A Tertiary Education Commission briefing shows officials want deeper staff cuts at the national polytechnic and workplace training organisation Te Pūkenga.
The June briefing to Education Minister Jan Tinetti showed the commission thinks previously-announced plans for 400 job losses, mostly in back-office and managerial roles, did not go far enough.
It also showed the commission was more worried about Te Pūkenga's long-term plans for transforming the way it operates than about its most recent and current deficits.
The Tertiary Education Union said the commission had overstepped its brief and its statements about job losses had alarmed its members.
The briefing covered Te Pūkenga's operations in the first quarter of this year.
It said the institute's financial situation had worsened and was classed as "high risk" after it ran up an $80 million deficit last year and was expecting this year's result would be worse than the $27m deficit it originally forecast.
Enrolments in the institute's 16 polytechnics had dropped 6.4 percent, leaving them with fewer students than before the pandemic began, and enrolments in work-based learning had fallen 8 percent, it said.
However, the report also said the institute had a strong balance sheet and good access to money.
It said the institute was looking for ways to reduce the size of this year's deficit but more importantly, it needed to plan how it would return to financial sustainability.
"While it was always expected to take time to move to a new financially sustainable model, the key question is how long the balance sheet can sustain a sub-optimal level of performance and a network of provision which is currently unprofitable. If further action is not taken to address its profitability, the current cash reserves will eventually be needed to cover operating losses. This would not be a sustainable approach, especially given the cash reserves are needed to fund the transformation and address capital requirements going forward," the briefing said.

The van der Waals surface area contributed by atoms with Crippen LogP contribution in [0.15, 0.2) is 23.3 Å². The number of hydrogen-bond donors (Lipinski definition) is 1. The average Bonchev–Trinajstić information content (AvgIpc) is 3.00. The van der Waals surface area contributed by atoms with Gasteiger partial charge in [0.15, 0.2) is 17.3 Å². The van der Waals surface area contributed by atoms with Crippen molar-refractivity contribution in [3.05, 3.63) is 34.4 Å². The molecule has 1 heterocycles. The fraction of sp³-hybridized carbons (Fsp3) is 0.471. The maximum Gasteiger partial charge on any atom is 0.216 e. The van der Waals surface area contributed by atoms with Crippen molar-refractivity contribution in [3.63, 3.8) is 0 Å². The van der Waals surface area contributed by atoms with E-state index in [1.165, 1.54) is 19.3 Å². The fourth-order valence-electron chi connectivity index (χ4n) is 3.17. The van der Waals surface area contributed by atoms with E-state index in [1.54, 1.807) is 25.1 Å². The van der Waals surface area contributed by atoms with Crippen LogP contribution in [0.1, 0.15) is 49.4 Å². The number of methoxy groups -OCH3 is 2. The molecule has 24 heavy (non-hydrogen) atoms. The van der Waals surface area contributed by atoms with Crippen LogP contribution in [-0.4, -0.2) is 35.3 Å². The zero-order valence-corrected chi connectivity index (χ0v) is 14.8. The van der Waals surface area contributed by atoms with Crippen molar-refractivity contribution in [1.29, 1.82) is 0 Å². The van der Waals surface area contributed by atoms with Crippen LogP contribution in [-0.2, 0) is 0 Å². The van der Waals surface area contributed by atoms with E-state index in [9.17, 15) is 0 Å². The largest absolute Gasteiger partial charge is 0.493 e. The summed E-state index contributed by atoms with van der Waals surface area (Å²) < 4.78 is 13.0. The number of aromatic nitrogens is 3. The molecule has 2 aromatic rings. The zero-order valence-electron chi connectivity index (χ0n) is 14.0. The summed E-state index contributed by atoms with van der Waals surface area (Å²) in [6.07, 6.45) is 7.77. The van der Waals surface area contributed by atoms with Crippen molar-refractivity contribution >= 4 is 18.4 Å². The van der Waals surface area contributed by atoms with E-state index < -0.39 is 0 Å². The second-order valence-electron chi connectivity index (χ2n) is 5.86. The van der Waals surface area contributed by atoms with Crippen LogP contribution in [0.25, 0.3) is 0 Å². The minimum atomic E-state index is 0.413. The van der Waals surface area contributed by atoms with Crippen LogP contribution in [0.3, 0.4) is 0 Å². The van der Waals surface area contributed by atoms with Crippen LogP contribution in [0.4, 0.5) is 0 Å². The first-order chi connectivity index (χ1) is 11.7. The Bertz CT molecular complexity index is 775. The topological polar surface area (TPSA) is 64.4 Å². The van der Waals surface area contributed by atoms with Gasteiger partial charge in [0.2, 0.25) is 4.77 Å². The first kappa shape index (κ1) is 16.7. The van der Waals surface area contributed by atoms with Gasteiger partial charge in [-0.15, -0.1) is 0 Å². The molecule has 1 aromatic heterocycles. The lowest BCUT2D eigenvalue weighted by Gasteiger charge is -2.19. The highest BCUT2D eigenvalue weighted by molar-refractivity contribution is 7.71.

It also said more savings were needed from course-delivery - essentially, teaching at polytechnics.
"We remain concerned that not enough savings are being sought through the new organisation design, especially given the proposed savings in the PBC [programme business case] are focussed predominantly on back office positions. The PBC did not propose any major savings through the delivery function. We understand further savings targets have now been set for the organisation design, but we are yet to understand exactly what those are and whether they are sufficient.
"Given the worsening financial situation, Te Pūkenga needs to be confident that the savings achieved through the new organisation design will be adequate. Fundamentally, the labour model needs to change, given around 80 percent of Te Pūkenga's workforce is on the provider-based side and that is the area that is highly unprofitable due to funding rate changes and continued declines in domestic provider-based enrolments over the past ten years," the briefing said.
The report said it was not yet clear how the institute would integrate work-based, campus-based and online courses, what would be managed locally rather than regionally or nationally, and how students would engage with the institute.
Te Pūkenga's management, governance and development of its operating model had improved during the first quarter of this year, though it remained "medium risk", the report said.
Tertiary Education Union president Julie Douglas said the commission's call for more job cuts at Te Pūkenga was inappropriate and threatening.
"It has already instilled a level of fear in our members. They've been in contact with us feeling very distraught," she said.
Douglas said the institute's current change proposal involving a net loss of about 400 jobs had not yet finished, but the union expected further restructuring going into next year and suspected that would also involve job losses.
"Everybody is thinking the worst to be honest. We keep getting the message that they have to save more money and the fear is that, as what often happens, staff end up having to shoulder the burden of any cuts," she said.
Douglas said the institute should keep its staff so it did not endanger the quality of its teaching and because enrolments would eventually bounce back.